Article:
Life After Beastie Boys: Ad-Rock Looks Forward, and Back
Aside from the speckled grey hair and beard, Adam “Ad-Rock” Horovitz doesn’t look that different from the impish dude that Beastie Boys fans remember. But while the 48-year-old rapper is still following creative pursuits, he’s mostly kept a low profile since the 2012 death of Adam “MCA” Yauch.
With the Beastie Boys on what could well be a permanent hiatus, Horovitz has filled the void in numerous ways: He is set to appear in Noah Baumbach’s upcoming comedy-drama While We’re Young as Ben Stiller’s Brooklyn-dad buddy, has played bass in comedian-singer Bridget Everett’s band and has been scoring movies like the romance Truth About Lies and No No: A Dockumentary about baseball player Dock Ellis.
Today, Horovitz is sitting in New York’s Num Pang, a local sandwich shop that recently partnered with the rapper on a sandwich (pastrami served with his favorite sides: Wise chips and Virgil’s cream soda), with all proceeds going to charity. True to Horovitz’s punk-rock roots, recent endeavors like this and While We’re Young are more a function of organic relationships — he linked with the Num Pang owners after a chance meeting at a dog park — than career strategizing.
“I’ve known Noah for 20 years and he’s just in our family circle,” Horovitz tells Rolling Stone. “I play in a band with our friend Bridget [Everett] and I invited him to come one night last year. Afterwards, we were having drinks and he was like, ‘You wanna be in a movie?’ I said, ‘Y’know, one of your movies. Do I have to audition?’ And he said, ‘No, I’m asking you if you want a part in one of my movies.’ ‘Of course.'”
The film deals, in part, with youth subculture and the ability (or inability) to let go of your past, a subject Horovitz can relate to as he sees the New York he grew up in turn from bodegas to luxury condos. “My friend Ada Calhoun is finishing a book about St. Marks Place and basically every generation since Peter Stuyvesant days have been like, ‘When I was at St. Marks Place, that’s when it was cool,'” says Horovitz. “So the ‘kids today’ thing has been going on for centuries. It’s a silly argument. It’s always been the same.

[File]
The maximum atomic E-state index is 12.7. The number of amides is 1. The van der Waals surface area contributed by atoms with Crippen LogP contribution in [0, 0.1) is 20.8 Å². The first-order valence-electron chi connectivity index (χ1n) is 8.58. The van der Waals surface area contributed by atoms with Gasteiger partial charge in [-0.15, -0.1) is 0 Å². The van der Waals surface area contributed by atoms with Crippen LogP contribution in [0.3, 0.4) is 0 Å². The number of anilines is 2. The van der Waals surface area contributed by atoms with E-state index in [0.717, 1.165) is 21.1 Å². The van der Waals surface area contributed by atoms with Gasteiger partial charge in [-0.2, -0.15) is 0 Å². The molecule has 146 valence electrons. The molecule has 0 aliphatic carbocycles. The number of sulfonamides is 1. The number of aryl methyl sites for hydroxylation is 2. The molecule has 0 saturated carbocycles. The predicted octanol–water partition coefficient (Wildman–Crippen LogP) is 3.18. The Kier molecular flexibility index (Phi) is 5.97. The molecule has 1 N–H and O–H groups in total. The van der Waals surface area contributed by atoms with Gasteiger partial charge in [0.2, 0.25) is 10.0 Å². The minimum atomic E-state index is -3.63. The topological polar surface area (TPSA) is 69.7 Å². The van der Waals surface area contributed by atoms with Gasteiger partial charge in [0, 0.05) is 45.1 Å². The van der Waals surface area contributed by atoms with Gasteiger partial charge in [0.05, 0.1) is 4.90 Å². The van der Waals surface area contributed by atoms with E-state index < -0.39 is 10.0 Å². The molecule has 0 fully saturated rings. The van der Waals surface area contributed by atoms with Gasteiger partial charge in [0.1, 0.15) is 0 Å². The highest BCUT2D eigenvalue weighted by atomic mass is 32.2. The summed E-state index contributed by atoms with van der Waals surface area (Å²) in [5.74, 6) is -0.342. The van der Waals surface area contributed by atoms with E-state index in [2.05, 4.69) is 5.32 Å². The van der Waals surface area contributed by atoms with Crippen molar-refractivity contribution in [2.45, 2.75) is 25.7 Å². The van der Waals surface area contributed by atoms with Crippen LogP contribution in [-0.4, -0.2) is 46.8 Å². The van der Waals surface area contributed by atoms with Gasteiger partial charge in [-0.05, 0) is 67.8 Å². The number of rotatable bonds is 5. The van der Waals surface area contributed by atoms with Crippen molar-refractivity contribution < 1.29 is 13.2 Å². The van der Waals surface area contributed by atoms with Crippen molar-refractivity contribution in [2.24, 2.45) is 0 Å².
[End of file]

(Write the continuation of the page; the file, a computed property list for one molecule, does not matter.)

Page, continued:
“But it is sad that there’s a fucking Duane Reade or CVS or fucking bank every other block. I don’t know who has all this money to do all this banking. It’s bizarre. That’s why I like a place like [Num Pang]. And then they’re going to have 200 of these places and we’re going to hate them and say, ‘I wish Starbucks would come back.'” He laughs.
Nostalgia’s been on Ad-Rock’s mind since at least 2013, when the two surviving Beastie Boys announced that they would be writing a memoir set for release later this year. Ad-Rock laughs when asked if 2015 is still a feasible release date for the as-yet-untitled book. “No!” he says. “It’s nowhere near that. There’s no way it’s going to happen [before 2017]. I might get sued by saying this, but I’m just being realistic.”
Horovitz and Diamond have started writing the book separately. “I write a bunch of stuff and I send it to Mike, and Mike writes a bunch of stuff and he sends it to me. We just comment and have arguments on what we wrote,” Horovitz says. “It’s more difficult to remember than it is emotionally. It’s fun. I’m remembering the fun things; not the depressing things. It’s going to be a weird book. [Publisher Spiegel & Grau] are giving us the freedom and leeway to do whatever we want.”
Looking back has its limits, however, as Ad-Rock scoffs at the idea of a 30th anniversary commemoration next year for the group’s debut album Licensed to Ill. “Twenty-five should’ve been a bigger deal, but I didn’t even notice,” admits the rapper. “Thirty is a bland anniversary. Maybe the 50th.”
Beastie Boys have sold more than 40 million albums worldwide. But being in one of the most successful hip-hop groups of all time doesn’t make leaving a job after nearly 30 years any easier. Horovitz would like to score more films, but admits that “I hope that they’ll be paying jobs in the future. That would be nice.” Currently, he says, “it’s more friends that say, ‘Can you do this?’
“It’s a big challenge,” adds Horovitz in a tone more resigned than sad. “It’s like, ‘What do you do with your life when your former life is no more?’ I have to figure it out. I don’t know if I ever will. It’s been fun to just play bass in a band and play live, but be in the background. I’m used to having other people [plan stuff] for me. I don’t plan anything, so at some point, maybe I have to start doing that.”